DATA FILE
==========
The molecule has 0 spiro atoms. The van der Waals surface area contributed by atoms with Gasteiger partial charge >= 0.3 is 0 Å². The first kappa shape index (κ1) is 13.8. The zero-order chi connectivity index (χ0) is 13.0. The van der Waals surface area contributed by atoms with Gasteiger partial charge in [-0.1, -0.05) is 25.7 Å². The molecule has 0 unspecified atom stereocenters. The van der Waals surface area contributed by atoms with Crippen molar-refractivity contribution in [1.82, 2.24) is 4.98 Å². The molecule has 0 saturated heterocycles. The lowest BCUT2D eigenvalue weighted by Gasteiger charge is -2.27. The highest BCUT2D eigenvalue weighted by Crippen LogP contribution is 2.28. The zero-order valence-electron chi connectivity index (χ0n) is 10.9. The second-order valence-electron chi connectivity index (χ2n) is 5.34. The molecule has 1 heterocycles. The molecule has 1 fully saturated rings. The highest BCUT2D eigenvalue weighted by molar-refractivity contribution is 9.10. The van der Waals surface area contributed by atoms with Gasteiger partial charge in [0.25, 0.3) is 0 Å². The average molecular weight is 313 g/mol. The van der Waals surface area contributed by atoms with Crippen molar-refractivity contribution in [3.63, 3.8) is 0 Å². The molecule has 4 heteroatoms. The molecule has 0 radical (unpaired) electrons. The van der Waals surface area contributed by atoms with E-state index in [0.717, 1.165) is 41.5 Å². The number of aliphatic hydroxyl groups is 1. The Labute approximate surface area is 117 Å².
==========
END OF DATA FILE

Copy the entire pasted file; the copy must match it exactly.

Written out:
The molecule has 0 spiro atoms. The van der Waals surface area contributed by atoms with Gasteiger partial charge >= 0.3 is 0 Å². The first kappa shape index (κ1) is 13.8. The zero-order chi connectivity index (χ0) is 13.0. The van der Waals surface area contributed by atoms with Gasteiger partial charge in [-0.1, -0.05) is 25.7 Å². The molecule has 0 unspecified atom stereocenters. The van der Waals surface area contributed by atoms with Crippen molar-refractivity contribution in [1.82, 2.24) is 4.98 Å². The molecule has 0 saturated heterocycles. The lowest BCUT2D eigenvalue weighted by Gasteiger charge is -2.27. The highest BCUT2D eigenvalue weighted by Crippen LogP contribution is 2.28. The zero-order valence-electron chi connectivity index (χ0n) is 10.9. The second-order valence-electron chi connectivity index (χ2n) is 5.34. The molecule has 1 heterocycles. The molecule has 1 fully saturated rings. The highest BCUT2D eigenvalue weighted by molar-refractivity contribution is 9.10. The van der Waals surface area contributed by atoms with Gasteiger partial charge in [0.25, 0.3) is 0 Å². The average molecular weight is 313 g/mol. The van der Waals surface area contributed by atoms with Crippen molar-refractivity contribution in [3.63, 3.8) is 0 Å². The molecule has 4 heteroatoms. The molecule has 0 radical (unpaired) electrons. The van der Waals surface area contributed by atoms with E-state index in [0.717, 1.165) is 41.5 Å². The number of aliphatic hydroxyl groups is 1. The Labute approximate surface area is 117 Å².